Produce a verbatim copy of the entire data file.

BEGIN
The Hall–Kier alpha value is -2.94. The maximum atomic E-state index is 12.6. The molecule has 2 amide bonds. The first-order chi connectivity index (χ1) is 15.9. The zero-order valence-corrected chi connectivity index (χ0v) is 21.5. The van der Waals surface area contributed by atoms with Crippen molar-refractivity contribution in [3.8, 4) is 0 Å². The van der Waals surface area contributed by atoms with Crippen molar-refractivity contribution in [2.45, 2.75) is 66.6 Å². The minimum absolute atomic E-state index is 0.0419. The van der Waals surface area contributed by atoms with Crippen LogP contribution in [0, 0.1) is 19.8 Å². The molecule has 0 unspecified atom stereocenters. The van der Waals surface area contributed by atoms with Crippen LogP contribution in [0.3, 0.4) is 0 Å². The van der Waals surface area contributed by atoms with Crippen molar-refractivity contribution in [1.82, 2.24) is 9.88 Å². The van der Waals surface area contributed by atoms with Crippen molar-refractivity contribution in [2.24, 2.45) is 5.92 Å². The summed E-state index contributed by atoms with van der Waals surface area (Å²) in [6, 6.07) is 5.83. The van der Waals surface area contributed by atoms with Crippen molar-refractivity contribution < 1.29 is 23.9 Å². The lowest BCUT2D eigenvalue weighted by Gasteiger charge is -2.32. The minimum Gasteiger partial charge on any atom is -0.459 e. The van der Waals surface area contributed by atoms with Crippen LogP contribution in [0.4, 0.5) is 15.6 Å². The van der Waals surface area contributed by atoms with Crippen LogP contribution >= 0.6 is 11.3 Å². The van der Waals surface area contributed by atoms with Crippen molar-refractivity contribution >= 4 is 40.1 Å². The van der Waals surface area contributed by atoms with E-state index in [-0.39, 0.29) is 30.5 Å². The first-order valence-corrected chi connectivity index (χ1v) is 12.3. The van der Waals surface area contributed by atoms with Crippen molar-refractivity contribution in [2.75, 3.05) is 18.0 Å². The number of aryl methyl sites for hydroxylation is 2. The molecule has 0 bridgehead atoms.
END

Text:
The Hall–Kier alpha value is -2.94. The maximum atomic E-state index is 12.6. The molecule has 2 amide bonds. The first-order chi connectivity index (χ1) is 15.9. The zero-order valence-corrected chi connectivity index (χ0v) is 21.5. The van der Waals surface area contributed by atoms with Crippen molar-refractivity contribution in [3.8, 4) is 0 Å². The van der Waals surface area contributed by atoms with Crippen molar-refractivity contribution in [2.45, 2.75) is 66.6 Å². The minimum absolute atomic E-state index is 0.0419. The van der Waals surface area contributed by atoms with Crippen LogP contribution in [0, 0.1) is 19.8 Å². The molecule has 0 unspecified atom stereocenters. The van der Waals surface area contributed by atoms with Crippen LogP contribution in [0.3, 0.4) is 0 Å². The van der Waals surface area contributed by atoms with Crippen molar-refractivity contribution in [1.82, 2.24) is 9.88 Å². The van der Waals surface area contributed by atoms with Crippen molar-refractivity contribution in [2.24, 2.45) is 5.92 Å². The summed E-state index contributed by atoms with van der Waals surface area (Å²) in [6, 6.07) is 5.83. The van der Waals surface area contributed by atoms with Crippen molar-refractivity contribution < 1.29 is 23.9 Å². The lowest BCUT2D eigenvalue weighted by Gasteiger charge is -2.32. The minimum Gasteiger partial charge on any atom is -0.459 e. The van der Waals surface area contributed by atoms with Crippen LogP contribution in [0.4, 0.5) is 15.6 Å². The van der Waals surface area contributed by atoms with Crippen LogP contribution >= 0.6 is 11.3 Å². The van der Waals surface area contributed by atoms with Crippen molar-refractivity contribution >= 4 is 40.1 Å². The van der Waals surface area contributed by atoms with E-state index in [-0.39, 0.29) is 30.5 Å². The first-order valence-corrected chi connectivity index (χ1v) is 12.3. The van der Waals surface area contributed by atoms with Crippen molar-refractivity contribution in [2.75, 3.05) is 18.0 Å². The number of aryl methyl sites for hydroxylation is 2. The molecule has 0 bridgehead atoms.